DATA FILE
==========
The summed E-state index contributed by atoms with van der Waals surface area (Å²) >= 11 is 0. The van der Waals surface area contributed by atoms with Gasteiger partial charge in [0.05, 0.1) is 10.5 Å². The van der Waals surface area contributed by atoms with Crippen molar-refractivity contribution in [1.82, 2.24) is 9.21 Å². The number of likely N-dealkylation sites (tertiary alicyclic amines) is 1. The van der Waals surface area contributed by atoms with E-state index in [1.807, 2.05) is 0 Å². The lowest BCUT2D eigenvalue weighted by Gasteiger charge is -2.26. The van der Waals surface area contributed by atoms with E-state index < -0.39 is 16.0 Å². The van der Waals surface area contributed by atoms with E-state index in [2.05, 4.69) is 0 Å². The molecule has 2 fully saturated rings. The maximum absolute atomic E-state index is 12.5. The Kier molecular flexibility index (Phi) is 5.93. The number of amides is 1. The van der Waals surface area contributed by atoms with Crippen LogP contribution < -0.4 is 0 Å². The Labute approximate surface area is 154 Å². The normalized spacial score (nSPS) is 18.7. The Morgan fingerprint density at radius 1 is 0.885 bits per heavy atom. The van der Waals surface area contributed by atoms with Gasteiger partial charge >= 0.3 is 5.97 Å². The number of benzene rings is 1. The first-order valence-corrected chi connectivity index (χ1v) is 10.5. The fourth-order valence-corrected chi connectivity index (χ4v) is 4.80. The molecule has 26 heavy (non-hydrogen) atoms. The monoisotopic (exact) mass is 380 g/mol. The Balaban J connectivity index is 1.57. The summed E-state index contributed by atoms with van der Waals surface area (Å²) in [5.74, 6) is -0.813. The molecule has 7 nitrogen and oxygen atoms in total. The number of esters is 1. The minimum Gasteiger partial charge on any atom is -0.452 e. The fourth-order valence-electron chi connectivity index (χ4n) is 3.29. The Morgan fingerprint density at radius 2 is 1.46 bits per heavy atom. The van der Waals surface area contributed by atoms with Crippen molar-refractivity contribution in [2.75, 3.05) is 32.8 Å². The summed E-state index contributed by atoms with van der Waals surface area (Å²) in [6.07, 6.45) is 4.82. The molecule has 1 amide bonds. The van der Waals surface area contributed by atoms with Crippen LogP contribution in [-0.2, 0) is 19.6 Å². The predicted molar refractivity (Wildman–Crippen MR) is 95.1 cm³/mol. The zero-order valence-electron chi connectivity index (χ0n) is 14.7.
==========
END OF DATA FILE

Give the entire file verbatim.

The summed E-state index contributed by atoms with van der Waals surface area (Å²) >= 11 is 0. The van der Waals surface area contributed by atoms with Gasteiger partial charge in [0.05, 0.1) is 10.5 Å². The van der Waals surface area contributed by atoms with Crippen molar-refractivity contribution in [1.82, 2.24) is 9.21 Å². The number of likely N-dealkylation sites (tertiary alicyclic amines) is 1. The van der Waals surface area contributed by atoms with E-state index in [1.807, 2.05) is 0 Å². The lowest BCUT2D eigenvalue weighted by Gasteiger charge is -2.26. The van der Waals surface area contributed by atoms with E-state index < -0.39 is 16.0 Å². The van der Waals surface area contributed by atoms with E-state index in [2.05, 4.69) is 0 Å². The molecule has 2 fully saturated rings. The maximum absolute atomic E-state index is 12.5. The Kier molecular flexibility index (Phi) is 5.93. The number of amides is 1. The van der Waals surface area contributed by atoms with Crippen LogP contribution < -0.4 is 0 Å². The Labute approximate surface area is 154 Å². The normalized spacial score (nSPS) is 18.7. The Morgan fingerprint density at radius 1 is 0.885 bits per heavy atom. The van der Waals surface area contributed by atoms with Gasteiger partial charge >= 0.3 is 5.97 Å². The number of benzene rings is 1. The first-order valence-corrected chi connectivity index (χ1v) is 10.5. The fourth-order valence-corrected chi connectivity index (χ4v) is 4.80. The molecule has 26 heavy (non-hydrogen) atoms. The monoisotopic (exact) mass is 380 g/mol. The Balaban J connectivity index is 1.57. The summed E-state index contributed by atoms with van der Waals surface area (Å²) in [5.74, 6) is -0.813. The molecule has 7 nitrogen and oxygen atoms in total. The number of esters is 1. The minimum Gasteiger partial charge on any atom is -0.452 e. The fourth-order valence-electron chi connectivity index (χ4n) is 3.29. The Morgan fingerprint density at radius 2 is 1.46 bits per heavy atom. The van der Waals surface area contributed by atoms with Crippen molar-refractivity contribution in [2.75, 3.05) is 32.8 Å². The summed E-state index contributed by atoms with van der Waals surface area (Å²) in [6.07, 6.45) is 4.82. The molecule has 1 amide bonds. The van der Waals surface area contributed by atoms with Crippen LogP contribution in [-0.2, 0) is 19.6 Å². The predicted molar refractivity (Wildman–Crippen MR) is 95.1 cm³/mol. The zero-order valence-electron chi connectivity index (χ0n) is 14.7.